The demand for cutting hours, say the demand for the four day week as a start, can help build coalitions to bring deep changes. The Poor People’s Campaign could stress Andre Gorz’s maxim: “Everyone must be able to work less so that everyone can work.” The Extinction Rebellion which seems to mobilize without demands, could adopt cuts in working time. If Military Keynesianism were superseded by the fight for shorter hours, the antiwar movement would embrace it. Some unions, not all, will be a harder sell, as seen in the fights over oil and gas pipelines and elsewhere.
It is time to move beyond Reformism.
Eugene P. Coyle has consulted for low-income and environmental groups on energy and natural resources. By invitation he spoke with the US Congress and several state legislatures. In opposition to utility privatization he addressed the full House of Representatives of Brazil, and, more than once each, government bodies in Korea and Mexico. He has a Ph.D. in economics. Feedback is welcome at email@example.com.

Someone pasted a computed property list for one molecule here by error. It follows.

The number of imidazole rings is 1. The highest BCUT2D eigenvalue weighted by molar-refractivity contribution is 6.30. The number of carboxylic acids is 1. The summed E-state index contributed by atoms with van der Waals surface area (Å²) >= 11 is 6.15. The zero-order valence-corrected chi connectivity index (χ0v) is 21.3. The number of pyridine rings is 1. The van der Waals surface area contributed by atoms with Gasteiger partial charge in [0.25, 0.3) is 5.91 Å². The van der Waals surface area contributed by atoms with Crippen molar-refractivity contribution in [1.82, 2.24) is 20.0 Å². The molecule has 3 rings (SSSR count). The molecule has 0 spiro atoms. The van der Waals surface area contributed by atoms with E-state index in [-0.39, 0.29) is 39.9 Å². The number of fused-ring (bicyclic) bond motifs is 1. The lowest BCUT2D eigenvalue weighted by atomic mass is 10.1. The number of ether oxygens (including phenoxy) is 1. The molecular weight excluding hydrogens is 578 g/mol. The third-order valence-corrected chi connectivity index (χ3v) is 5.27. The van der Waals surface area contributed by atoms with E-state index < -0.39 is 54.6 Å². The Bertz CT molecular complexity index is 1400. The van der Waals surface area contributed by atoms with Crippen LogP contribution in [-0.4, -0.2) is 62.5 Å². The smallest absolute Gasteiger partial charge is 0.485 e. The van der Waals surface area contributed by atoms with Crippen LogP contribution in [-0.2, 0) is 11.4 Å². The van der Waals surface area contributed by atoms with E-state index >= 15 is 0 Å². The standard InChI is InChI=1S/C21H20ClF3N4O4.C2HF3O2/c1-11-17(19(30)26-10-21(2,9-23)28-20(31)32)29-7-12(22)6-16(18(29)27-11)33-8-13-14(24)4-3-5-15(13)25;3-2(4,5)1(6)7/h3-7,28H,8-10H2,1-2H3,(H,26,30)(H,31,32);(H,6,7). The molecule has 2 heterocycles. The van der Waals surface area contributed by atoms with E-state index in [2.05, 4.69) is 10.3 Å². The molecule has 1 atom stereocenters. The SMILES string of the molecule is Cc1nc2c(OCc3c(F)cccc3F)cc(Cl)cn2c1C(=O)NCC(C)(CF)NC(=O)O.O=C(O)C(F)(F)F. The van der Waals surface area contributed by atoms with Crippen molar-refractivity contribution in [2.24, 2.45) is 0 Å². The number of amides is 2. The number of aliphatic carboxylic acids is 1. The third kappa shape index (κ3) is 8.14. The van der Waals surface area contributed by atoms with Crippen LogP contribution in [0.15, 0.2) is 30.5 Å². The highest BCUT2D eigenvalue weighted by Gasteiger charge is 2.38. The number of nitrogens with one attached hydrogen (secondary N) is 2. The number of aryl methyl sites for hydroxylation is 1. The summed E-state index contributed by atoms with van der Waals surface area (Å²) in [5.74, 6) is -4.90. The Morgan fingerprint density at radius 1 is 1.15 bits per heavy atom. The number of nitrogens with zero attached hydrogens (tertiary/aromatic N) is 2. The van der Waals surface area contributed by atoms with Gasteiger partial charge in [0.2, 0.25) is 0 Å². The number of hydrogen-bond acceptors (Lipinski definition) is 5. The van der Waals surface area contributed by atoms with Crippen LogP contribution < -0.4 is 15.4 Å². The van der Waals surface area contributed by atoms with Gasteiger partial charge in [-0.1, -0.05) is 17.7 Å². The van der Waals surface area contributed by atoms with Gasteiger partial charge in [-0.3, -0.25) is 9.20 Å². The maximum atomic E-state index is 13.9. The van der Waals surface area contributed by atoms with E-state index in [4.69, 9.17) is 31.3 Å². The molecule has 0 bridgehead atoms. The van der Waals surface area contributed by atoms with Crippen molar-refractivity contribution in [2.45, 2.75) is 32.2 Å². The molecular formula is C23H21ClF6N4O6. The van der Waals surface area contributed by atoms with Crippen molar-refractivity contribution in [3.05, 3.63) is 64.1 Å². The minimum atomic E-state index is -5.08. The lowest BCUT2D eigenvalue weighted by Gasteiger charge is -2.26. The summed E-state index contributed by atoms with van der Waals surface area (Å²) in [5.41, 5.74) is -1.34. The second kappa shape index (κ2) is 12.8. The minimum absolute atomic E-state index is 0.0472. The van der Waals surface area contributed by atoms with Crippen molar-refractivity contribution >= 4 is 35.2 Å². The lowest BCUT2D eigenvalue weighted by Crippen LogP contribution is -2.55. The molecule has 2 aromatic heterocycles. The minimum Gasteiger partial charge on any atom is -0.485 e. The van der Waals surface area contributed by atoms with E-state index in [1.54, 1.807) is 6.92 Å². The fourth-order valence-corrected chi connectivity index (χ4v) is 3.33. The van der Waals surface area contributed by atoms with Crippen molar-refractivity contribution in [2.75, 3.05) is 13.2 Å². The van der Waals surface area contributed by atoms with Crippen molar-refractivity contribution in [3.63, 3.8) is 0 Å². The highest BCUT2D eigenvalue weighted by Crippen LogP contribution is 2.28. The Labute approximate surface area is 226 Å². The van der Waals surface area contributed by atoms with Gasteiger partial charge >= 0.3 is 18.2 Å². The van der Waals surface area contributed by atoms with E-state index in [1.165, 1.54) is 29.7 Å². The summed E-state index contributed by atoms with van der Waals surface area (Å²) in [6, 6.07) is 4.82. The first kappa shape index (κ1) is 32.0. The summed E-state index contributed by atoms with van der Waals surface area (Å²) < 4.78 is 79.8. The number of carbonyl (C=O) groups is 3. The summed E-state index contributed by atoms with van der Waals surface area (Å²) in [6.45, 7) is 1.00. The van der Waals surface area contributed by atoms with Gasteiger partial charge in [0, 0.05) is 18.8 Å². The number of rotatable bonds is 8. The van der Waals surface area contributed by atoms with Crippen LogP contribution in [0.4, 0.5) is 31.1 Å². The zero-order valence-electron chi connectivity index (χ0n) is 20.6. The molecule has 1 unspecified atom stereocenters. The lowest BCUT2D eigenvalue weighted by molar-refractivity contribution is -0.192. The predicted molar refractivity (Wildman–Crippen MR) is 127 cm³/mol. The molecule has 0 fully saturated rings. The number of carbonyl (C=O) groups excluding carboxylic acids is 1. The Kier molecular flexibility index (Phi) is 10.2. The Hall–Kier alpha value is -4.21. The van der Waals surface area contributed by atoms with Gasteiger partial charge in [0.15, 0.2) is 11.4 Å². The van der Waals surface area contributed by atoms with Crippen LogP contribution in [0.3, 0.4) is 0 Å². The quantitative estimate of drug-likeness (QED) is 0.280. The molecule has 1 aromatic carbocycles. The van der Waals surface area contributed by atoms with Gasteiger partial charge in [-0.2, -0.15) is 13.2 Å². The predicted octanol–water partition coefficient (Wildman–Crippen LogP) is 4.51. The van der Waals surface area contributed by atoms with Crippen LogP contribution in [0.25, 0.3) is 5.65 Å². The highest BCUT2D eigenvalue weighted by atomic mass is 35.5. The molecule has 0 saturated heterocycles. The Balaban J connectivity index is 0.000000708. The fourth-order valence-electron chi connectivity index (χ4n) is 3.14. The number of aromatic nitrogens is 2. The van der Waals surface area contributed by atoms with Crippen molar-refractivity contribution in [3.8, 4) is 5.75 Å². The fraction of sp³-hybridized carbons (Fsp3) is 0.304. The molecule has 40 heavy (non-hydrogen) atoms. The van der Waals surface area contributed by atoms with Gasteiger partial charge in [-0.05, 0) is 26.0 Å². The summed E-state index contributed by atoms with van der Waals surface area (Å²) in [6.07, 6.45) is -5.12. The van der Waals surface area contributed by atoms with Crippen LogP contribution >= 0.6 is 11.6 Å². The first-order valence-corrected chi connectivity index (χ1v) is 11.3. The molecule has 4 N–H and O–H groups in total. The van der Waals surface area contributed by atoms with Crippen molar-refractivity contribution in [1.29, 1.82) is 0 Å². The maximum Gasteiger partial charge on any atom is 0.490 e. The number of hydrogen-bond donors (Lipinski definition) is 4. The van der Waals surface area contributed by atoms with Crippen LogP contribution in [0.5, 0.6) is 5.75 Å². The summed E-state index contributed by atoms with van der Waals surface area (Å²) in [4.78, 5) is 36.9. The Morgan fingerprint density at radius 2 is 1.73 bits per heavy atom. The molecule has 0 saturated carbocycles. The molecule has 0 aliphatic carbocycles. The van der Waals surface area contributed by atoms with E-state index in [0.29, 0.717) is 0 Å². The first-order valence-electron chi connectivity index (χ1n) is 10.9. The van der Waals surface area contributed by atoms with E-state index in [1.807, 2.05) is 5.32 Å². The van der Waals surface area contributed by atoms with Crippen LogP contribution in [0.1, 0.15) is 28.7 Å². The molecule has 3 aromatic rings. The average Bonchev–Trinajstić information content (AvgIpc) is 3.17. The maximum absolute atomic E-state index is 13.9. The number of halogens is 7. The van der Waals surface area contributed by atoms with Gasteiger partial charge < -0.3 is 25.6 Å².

i Full at: : http://blog.policy.manchester.ac.uk/posts/2018/10/response-to-the-ipcc-1-5c-special-report
ii Laudato Si, page 22., Encyclical letter, Pope Francis, 2015
iii Michael Kalecki, in “Political Aspects of Full Employment”, 1943, both supported Keynes’ ideas for managing business slumps but explained why fiscal policy focused on military spending. Kalecki wrote “The reasons for the opposition of the ‘industrial leaders’ to full employment achieved by government spending may be subdivided into three categories: (i) dislike of government interference in the problem of employment as such; (ii) dislike of the direction of government spending (public investment and subsidizing consumption); (iii) dislike of the social and political changes resulting from the maintenance of full employment
iv For the US history of cutting working hours, including the period of the Great Depression of the 1930s and Senator Black’s 30 Hour Bill, see Our Own Time, by David R. Roediger and Philip S, Foner, Verso, 1989.